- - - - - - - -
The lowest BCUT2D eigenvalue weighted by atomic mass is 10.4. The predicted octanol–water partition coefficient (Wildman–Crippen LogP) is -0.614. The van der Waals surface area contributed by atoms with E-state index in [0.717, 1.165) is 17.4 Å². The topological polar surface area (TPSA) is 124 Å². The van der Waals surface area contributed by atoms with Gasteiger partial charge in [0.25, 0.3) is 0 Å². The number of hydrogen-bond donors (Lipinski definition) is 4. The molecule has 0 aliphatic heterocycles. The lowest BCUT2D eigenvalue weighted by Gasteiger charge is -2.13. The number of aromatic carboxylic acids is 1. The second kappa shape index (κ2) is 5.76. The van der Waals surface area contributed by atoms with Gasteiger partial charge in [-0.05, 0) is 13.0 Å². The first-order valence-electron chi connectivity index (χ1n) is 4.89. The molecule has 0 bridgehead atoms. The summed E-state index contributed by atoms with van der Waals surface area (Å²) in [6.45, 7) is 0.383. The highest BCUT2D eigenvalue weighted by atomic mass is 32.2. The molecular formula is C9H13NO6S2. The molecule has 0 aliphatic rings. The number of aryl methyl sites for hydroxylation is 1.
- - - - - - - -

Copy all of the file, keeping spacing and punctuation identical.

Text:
The lowest BCUT2D eigenvalue weighted by atomic mass is 10.4. The predicted octanol–water partition coefficient (Wildman–Crippen LogP) is -0.614. The van der Waals surface area contributed by atoms with E-state index in [0.717, 1.165) is 17.4 Å². The topological polar surface area (TPSA) is 124 Å². The van der Waals surface area contributed by atoms with Gasteiger partial charge in [0.25, 0.3) is 0 Å². The number of hydrogen-bond donors (Lipinski definition) is 4. The molecule has 0 aliphatic heterocycles. The lowest BCUT2D eigenvalue weighted by Gasteiger charge is -2.13. The number of aromatic carboxylic acids is 1. The second kappa shape index (κ2) is 5.76. The van der Waals surface area contributed by atoms with Gasteiger partial charge in [-0.05, 0) is 13.0 Å². The first-order valence-electron chi connectivity index (χ1n) is 4.89. The molecule has 0 bridgehead atoms. The summed E-state index contributed by atoms with van der Waals surface area (Å²) in [6.45, 7) is 0.383. The highest BCUT2D eigenvalue weighted by atomic mass is 32.2. The molecular formula is C9H13NO6S2. The molecule has 0 aliphatic rings. The number of aryl methyl sites for hydroxylation is 1.